The last GameCritics podcast recorded live was ridiculously epic in length. With three meaty topics to cover, we just couldn't fit it all in one show. The answer? Cut the damn thing in half. The first segment of the most recent episode is now available. It can also be be found in the iTunes and Zune marketplaces.
My good friend, witty snarker and all-around brilliant dude Matthew Kaplan did me the great honor of choosing me as the first guest for his podcast, Game In Mind. It's a one-on-one piece that will probably tell you more about me than you ever wanted to know.
In addition, I chat about some of my more controversial reviews. If you've got time and the interest, check it out. If you like what you hear and you're also on Twitter, you can give Matt a follow at @MattGKaplan. He will entertain you, I guarantee.
I polished off Dante’s Inferno a few days ago, and liked it so much that I went back and completed the Gates of Hell survival mode, and I never do that kind of stuff. In fact, I was almost tempted to play through it again in order to max out the Evil side of the skills tree, but common sense got the better of me and I figured that my time should probably go towards something else in my to-play pile.
I dashed out a review the other night that will go up sometime in the near future, but I have to say that in a rather unusual turn of events, I think my piece will be much more positive than the norm. You can certainly read it for yourself and let me know what you think, but one thing I find quite puzzling is that I've heard from tons of people that the game ran out of imagination, or took a nosedive at the end. I didn't really feel that way, and when asked for specifics, it's usually the series of arena trials that they point to.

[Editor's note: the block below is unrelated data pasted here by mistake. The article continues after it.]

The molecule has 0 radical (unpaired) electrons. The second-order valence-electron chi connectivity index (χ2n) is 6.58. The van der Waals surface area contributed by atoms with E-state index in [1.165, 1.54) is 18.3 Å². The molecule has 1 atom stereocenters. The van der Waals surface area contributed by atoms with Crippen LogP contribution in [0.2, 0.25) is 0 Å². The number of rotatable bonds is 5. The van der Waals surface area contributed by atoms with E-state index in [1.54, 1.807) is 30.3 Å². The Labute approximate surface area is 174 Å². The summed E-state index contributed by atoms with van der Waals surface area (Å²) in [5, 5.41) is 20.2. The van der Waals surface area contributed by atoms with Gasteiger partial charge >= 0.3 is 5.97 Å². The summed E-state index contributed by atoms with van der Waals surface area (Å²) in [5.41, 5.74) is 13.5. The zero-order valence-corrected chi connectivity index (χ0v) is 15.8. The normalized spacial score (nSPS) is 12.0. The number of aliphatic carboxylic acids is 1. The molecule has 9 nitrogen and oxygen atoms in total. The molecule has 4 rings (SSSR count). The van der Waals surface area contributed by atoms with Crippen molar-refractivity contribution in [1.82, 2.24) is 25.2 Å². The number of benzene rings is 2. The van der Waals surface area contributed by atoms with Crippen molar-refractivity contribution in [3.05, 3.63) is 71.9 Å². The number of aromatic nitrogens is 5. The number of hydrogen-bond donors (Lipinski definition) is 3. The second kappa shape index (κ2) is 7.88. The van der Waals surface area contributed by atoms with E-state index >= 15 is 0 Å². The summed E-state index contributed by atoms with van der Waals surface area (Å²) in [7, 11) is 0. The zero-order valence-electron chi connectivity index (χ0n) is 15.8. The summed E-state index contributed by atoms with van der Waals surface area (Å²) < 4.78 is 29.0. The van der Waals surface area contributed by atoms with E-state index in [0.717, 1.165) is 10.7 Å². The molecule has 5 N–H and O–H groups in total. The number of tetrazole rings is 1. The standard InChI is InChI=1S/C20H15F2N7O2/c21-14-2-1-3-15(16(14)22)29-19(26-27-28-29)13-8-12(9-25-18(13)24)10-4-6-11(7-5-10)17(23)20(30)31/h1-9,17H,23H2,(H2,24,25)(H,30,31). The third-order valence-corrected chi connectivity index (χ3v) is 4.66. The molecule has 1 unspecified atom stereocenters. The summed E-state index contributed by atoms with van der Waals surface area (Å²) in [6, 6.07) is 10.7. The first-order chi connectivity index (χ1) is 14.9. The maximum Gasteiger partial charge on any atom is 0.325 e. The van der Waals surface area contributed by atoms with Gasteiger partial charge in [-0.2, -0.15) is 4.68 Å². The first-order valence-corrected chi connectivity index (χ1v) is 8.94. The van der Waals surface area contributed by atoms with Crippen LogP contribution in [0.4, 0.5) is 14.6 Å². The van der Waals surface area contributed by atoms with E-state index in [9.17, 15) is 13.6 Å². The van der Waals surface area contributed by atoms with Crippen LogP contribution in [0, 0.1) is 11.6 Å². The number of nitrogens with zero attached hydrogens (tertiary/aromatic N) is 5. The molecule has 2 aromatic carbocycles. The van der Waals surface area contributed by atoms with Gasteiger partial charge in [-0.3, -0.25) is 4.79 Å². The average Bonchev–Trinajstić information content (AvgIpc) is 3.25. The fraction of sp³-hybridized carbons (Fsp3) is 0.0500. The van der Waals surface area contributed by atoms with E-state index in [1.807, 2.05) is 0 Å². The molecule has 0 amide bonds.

I can understand not liking them since they do stick out from the rest of the levels (and trying to stay airborne for 8 seconds is complete garbage) but to be perfectly frank, I whipped through those so quickly that the segment seemed like a complete non-event compared to how much people were trash-talking it. I'm not trying to say that I'm some kind of super player with better-than-you skills at all, it was just that the entire piece was something like ten minutes long. When compared to the five hours and fifty minutes of pretty damned entertaining gameplay, the reaction to that brief part seems a little overblown to me.
Speaking of overblown reactions (how's THAT segue?) I started playing Nier the other day. Although it was the victim of a pretty intense word-of-mouth smear campaign thanks to the infamous fishing segment, nearly every intelligent person that I respect had nothing but good things to say about it. After seeing this consensus, I felt compelled to bump it up to the top of my playlist, and I'm really glad that I did. I'm only about six hours in, but so far it's been a very measured, mature and intriguing game that's a massive step up compared to the kind of work that developer Cavia has previously turned out.